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When the whole nation had finished crossing the Jordan, the LORD said to Joshua, “Choose twelve men from among the people, one from each tribe, and tell them to take up twelve stones from the middle of the Jordan . . . and put them down at that place where you stay tonight.”

 

In the future, when your children ask you, “What do these stones mean?” tell them that the flow of the Jordan was cut off before the ark of the covenant of the LORD. . . These stones are to be a memorial to the people of Israel forever. Joshua 4:1-3, 6b-7

For years I wondered what in the world was an “Ebenezer.” I loudly, if imperfectly, sang that verse from the hymn “Come Thou Fount of Every Blessing” that declared, “Here I raise mine Ebenezer”—but hadn’t the foggiest idea what I was supposed to raise.

These “Ebenezers” area raised several times in Scripture—as in the passage above. They are “stones of remembrance” or we might say memorials. They are intended to remind us, to link us with our history and heritage. God tells Joshua to erect this twelve stone memorial so that, not only for them, but also for generations to come, the story of God’s deliverance will be told. When the children query, “What do these stones mean?” the story of deliverance and grace will be retold.

Here we are on the front steps of the new millennium. The forecasts are for great and marvelous things ahead. We anticipate and celebrate the new. New opportunities, new discoveries—hopefully new appreciations for God’s grace and wonder. He is a God of newness: “Behold I make all things new.” Rev. 21:5.

It was the same with the people of Israel—entering now the long awaited Promised Land—this was the fulfillment of their yearnings. What a day of entrance into the land—hear the future lay before them!

But god knows how easy it is to lose our very identities if we have only a future and no heritage, no history, no memory. At the human and spiritual level, without a heritage we are a lost people. We are spiritually as tragic as the Alzheimer’s patient who has a “now,” but because there is no awareness of the past, there is only confusion.

One of the cultural and legal crises of our day is this loss of history and heritage. We are consumed with a legal positivism that has no sustaining roots, no awareness of history and heritage. As Harold Berman noted, “The historical soil of western legal tradition has been washed away.” Nations and legal systems, as much as individuals, are at risk when they lose their own histories—and forget what abiding principles brought them to this point.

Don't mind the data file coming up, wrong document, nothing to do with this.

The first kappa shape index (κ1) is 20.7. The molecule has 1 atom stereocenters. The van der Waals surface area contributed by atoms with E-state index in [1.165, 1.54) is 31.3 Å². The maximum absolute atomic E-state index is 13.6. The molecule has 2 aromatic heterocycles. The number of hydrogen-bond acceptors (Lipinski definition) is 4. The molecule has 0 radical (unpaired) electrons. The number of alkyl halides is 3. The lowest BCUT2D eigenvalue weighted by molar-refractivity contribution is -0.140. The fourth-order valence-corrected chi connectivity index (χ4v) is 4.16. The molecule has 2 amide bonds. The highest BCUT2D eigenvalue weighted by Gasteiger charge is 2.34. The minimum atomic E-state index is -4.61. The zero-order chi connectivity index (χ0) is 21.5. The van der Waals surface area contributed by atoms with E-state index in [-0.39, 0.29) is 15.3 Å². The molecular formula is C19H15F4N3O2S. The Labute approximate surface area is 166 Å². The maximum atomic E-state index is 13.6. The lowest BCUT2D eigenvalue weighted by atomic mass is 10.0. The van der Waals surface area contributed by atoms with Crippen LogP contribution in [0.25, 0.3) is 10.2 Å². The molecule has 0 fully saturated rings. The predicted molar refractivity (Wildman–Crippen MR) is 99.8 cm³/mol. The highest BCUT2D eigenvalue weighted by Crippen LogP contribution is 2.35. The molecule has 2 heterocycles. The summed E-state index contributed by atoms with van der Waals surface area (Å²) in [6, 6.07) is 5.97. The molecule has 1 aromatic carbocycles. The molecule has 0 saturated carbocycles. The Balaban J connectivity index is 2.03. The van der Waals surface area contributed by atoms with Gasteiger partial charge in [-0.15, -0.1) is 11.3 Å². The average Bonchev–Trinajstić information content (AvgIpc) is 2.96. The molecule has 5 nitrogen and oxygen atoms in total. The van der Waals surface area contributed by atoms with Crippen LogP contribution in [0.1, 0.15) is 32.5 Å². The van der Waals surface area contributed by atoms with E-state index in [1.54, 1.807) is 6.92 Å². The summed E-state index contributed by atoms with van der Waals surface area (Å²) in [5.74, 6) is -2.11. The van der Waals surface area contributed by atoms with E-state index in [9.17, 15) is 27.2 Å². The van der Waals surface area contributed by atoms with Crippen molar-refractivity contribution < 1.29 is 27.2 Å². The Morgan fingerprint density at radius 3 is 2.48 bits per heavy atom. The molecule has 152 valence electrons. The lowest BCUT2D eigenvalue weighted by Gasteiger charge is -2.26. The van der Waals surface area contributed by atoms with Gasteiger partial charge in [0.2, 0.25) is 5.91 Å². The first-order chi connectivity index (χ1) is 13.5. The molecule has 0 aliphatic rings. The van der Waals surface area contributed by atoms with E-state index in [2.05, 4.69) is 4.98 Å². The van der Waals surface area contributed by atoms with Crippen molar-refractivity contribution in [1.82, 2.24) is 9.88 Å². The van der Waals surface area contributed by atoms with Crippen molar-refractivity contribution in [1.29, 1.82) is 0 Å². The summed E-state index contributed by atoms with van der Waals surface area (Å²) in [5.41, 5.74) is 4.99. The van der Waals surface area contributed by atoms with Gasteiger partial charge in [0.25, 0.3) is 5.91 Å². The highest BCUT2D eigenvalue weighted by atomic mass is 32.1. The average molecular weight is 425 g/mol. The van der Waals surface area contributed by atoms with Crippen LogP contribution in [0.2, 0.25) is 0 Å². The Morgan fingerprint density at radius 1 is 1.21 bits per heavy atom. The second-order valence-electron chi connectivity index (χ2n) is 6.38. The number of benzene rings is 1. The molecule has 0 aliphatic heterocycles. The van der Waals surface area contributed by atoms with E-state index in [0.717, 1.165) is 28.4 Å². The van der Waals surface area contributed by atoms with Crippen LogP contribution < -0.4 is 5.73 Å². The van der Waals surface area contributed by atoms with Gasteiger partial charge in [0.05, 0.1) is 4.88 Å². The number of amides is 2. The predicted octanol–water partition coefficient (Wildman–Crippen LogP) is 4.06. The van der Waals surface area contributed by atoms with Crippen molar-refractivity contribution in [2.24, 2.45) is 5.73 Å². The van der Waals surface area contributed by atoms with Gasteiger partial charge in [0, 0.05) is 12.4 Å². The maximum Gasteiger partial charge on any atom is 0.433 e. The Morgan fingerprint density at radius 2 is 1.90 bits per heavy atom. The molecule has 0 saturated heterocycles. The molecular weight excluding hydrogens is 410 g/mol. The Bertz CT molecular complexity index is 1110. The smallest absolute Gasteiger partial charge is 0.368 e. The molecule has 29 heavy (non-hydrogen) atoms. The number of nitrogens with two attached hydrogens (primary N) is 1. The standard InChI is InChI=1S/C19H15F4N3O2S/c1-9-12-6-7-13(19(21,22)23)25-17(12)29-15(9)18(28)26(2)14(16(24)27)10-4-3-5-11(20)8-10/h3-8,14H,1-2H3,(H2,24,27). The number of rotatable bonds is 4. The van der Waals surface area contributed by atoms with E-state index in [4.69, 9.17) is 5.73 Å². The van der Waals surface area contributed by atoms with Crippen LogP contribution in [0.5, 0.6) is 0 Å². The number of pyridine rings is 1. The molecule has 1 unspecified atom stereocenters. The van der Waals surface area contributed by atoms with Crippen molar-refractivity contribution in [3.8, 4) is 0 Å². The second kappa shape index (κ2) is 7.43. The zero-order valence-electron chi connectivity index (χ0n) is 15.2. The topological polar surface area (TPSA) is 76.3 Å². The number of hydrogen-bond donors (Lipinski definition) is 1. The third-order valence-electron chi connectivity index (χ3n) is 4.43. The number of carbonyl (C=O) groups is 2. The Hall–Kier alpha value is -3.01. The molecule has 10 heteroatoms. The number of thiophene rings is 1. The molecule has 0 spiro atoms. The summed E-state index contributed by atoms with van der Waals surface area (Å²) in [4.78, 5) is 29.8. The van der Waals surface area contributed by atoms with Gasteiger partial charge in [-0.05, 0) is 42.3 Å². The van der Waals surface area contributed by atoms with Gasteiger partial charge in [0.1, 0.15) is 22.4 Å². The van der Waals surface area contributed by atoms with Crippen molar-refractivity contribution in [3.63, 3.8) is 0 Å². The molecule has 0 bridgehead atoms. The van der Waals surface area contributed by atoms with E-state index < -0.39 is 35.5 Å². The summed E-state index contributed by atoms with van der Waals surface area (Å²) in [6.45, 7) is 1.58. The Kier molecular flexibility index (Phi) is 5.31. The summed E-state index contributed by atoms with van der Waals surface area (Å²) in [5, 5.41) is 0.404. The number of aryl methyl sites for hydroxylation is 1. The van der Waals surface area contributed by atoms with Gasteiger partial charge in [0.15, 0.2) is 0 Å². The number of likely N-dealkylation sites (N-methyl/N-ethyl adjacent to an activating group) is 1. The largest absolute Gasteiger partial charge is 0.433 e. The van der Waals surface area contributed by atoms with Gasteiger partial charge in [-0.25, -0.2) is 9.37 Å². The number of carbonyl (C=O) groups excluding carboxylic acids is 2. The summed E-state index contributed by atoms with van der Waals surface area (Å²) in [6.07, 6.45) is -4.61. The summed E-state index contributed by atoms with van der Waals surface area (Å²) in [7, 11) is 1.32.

Last summer our family built—ourselves—a log cabin in the mountains of North Carolina. Almost every day we took pictures: lifting logs, cutting timbers, raising beams, laying flooring, building steps—and we have a big picture album that we’ll show to anyone willing to look. Why did we do this? Because we wanted an “Ebenezer”—something that would remind us of the work, adventure, and joy of this part of our family history. We shall often, in the future, sit around a fire and look at those pictures—and remember, and tell again the story.

So it is for our spiritual histories. How important it is to know and tell the story of grace in our lives—of times of victory, healing, insight, and presence. Without them we’re amnesiacs—knowing not how we got here.

So God tells the people to place markers in their lives that assure they know who they are—from whence they came, that they remember God’s presence—and that the heritage is handed down. As we enter this new century, let us be sure that in our lives there are Ebenezers—markers that invite us to recall, and encourage other passers-by to ask of us “What do these stones mean?” And then we shall say: “I’m so glad you asked—let me tell you of the goodness of the Lord.”
Lynn R. Buzzard

– This article comes from AI’s “No Higher Calling,” a devotional for lawyers.

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